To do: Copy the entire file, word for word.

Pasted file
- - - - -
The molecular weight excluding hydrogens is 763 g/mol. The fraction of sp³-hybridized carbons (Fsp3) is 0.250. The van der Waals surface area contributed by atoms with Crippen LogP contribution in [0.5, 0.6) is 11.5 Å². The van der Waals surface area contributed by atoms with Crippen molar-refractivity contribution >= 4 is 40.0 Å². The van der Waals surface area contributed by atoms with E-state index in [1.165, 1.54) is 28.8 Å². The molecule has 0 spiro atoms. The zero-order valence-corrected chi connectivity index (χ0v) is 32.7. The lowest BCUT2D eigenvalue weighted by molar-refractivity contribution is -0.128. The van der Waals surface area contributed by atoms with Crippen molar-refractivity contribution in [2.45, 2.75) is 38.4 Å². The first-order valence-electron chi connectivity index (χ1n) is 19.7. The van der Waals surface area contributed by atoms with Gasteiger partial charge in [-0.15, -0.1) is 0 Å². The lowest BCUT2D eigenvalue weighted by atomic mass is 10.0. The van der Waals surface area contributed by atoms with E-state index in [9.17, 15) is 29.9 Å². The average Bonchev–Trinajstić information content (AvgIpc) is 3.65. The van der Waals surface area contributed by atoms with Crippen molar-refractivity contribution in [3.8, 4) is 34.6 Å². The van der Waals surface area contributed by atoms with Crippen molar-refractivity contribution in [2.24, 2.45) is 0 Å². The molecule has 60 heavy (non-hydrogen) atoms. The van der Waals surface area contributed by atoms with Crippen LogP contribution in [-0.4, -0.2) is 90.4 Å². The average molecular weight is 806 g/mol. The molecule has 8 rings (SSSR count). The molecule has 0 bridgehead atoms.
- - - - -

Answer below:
The molecular weight excluding hydrogens is 763 g/mol. The fraction of sp³-hybridized carbons (Fsp3) is 0.250. The van der Waals surface area contributed by atoms with Crippen LogP contribution in [0.5, 0.6) is 11.5 Å². The van der Waals surface area contributed by atoms with Crippen molar-refractivity contribution >= 4 is 40.0 Å². The van der Waals surface area contributed by atoms with E-state index in [1.165, 1.54) is 28.8 Å². The molecule has 0 spiro atoms. The zero-order valence-corrected chi connectivity index (χ0v) is 32.7. The lowest BCUT2D eigenvalue weighted by molar-refractivity contribution is -0.128. The van der Waals surface area contributed by atoms with Crippen molar-refractivity contribution in [2.45, 2.75) is 38.4 Å². The first-order valence-electron chi connectivity index (χ1n) is 19.7. The van der Waals surface area contributed by atoms with Gasteiger partial charge in [-0.15, -0.1) is 0 Å². The lowest BCUT2D eigenvalue weighted by atomic mass is 10.0. The van der Waals surface area contributed by atoms with E-state index in [9.17, 15) is 29.9 Å². The average Bonchev–Trinajstić information content (AvgIpc) is 3.65. The van der Waals surface area contributed by atoms with Crippen molar-refractivity contribution in [3.8, 4) is 34.6 Å². The van der Waals surface area contributed by atoms with Crippen molar-refractivity contribution in [2.24, 2.45) is 0 Å². The molecule has 60 heavy (non-hydrogen) atoms. The van der Waals surface area contributed by atoms with Crippen LogP contribution in [-0.4, -0.2) is 90.4 Å². The average molecular weight is 806 g/mol. The molecule has 8 rings (SSSR count). The molecule has 0 bridgehead atoms.